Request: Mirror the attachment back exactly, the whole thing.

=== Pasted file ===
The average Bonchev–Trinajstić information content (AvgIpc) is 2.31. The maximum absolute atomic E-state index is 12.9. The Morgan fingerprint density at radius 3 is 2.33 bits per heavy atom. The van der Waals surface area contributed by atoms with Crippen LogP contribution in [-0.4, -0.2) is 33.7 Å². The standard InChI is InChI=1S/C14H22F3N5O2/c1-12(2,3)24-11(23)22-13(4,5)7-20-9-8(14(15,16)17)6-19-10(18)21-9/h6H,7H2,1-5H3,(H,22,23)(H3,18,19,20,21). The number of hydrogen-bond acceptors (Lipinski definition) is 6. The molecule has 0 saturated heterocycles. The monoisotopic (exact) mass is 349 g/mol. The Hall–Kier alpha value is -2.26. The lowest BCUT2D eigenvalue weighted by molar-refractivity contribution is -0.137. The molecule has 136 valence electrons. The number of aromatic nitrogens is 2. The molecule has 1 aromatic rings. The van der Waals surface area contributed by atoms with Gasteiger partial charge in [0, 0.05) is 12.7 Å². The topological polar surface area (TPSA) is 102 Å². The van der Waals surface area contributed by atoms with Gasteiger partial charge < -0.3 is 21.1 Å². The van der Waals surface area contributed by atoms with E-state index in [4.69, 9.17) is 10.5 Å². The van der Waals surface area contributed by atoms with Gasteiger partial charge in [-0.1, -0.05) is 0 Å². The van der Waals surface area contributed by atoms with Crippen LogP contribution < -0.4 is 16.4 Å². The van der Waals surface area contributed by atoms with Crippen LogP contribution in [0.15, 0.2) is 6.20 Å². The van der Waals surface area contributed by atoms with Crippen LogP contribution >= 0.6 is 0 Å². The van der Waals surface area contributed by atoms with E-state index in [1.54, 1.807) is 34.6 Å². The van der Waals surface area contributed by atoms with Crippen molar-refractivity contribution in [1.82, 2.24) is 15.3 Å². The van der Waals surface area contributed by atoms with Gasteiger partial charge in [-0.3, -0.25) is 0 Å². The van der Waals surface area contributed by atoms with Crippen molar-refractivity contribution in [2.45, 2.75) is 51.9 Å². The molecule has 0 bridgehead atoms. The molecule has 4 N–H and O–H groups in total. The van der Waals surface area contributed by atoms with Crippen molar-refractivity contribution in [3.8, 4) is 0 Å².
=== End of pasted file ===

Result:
The average Bonchev–Trinajstić information content (AvgIpc) is 2.31. The maximum absolute atomic E-state index is 12.9. The Morgan fingerprint density at radius 3 is 2.33 bits per heavy atom. The van der Waals surface area contributed by atoms with Crippen LogP contribution in [-0.4, -0.2) is 33.7 Å². The standard InChI is InChI=1S/C14H22F3N5O2/c1-12(2,3)24-11(23)22-13(4,5)7-20-9-8(14(15,16)17)6-19-10(18)21-9/h6H,7H2,1-5H3,(H,22,23)(H3,18,19,20,21). The number of hydrogen-bond acceptors (Lipinski definition) is 6. The molecule has 0 saturated heterocycles. The monoisotopic (exact) mass is 349 g/mol. The Hall–Kier alpha value is -2.26. The lowest BCUT2D eigenvalue weighted by molar-refractivity contribution is -0.137. The molecule has 136 valence electrons. The number of aromatic nitrogens is 2. The molecule has 1 aromatic rings. The van der Waals surface area contributed by atoms with Gasteiger partial charge in [0, 0.05) is 12.7 Å². The topological polar surface area (TPSA) is 102 Å². The van der Waals surface area contributed by atoms with Gasteiger partial charge < -0.3 is 21.1 Å². The van der Waals surface area contributed by atoms with E-state index in [4.69, 9.17) is 10.5 Å². The van der Waals surface area contributed by atoms with Gasteiger partial charge in [-0.1, -0.05) is 0 Å². The van der Waals surface area contributed by atoms with Crippen LogP contribution < -0.4 is 16.4 Å². The van der Waals surface area contributed by atoms with Crippen LogP contribution in [0.15, 0.2) is 6.20 Å². The van der Waals surface area contributed by atoms with Crippen LogP contribution >= 0.6 is 0 Å². The van der Waals surface area contributed by atoms with E-state index in [1.54, 1.807) is 34.6 Å². The van der Waals surface area contributed by atoms with Crippen molar-refractivity contribution in [1.82, 2.24) is 15.3 Å². The van der Waals surface area contributed by atoms with Gasteiger partial charge in [-0.3, -0.25) is 0 Å². The van der Waals surface area contributed by atoms with Crippen molar-refractivity contribution in [2.45, 2.75) is 51.9 Å². The molecule has 0 bridgehead atoms. The molecule has 4 N–H and O–H groups in total. The van der Waals surface area contributed by atoms with Crippen molar-refractivity contribution in [3.8, 4) is 0 Å².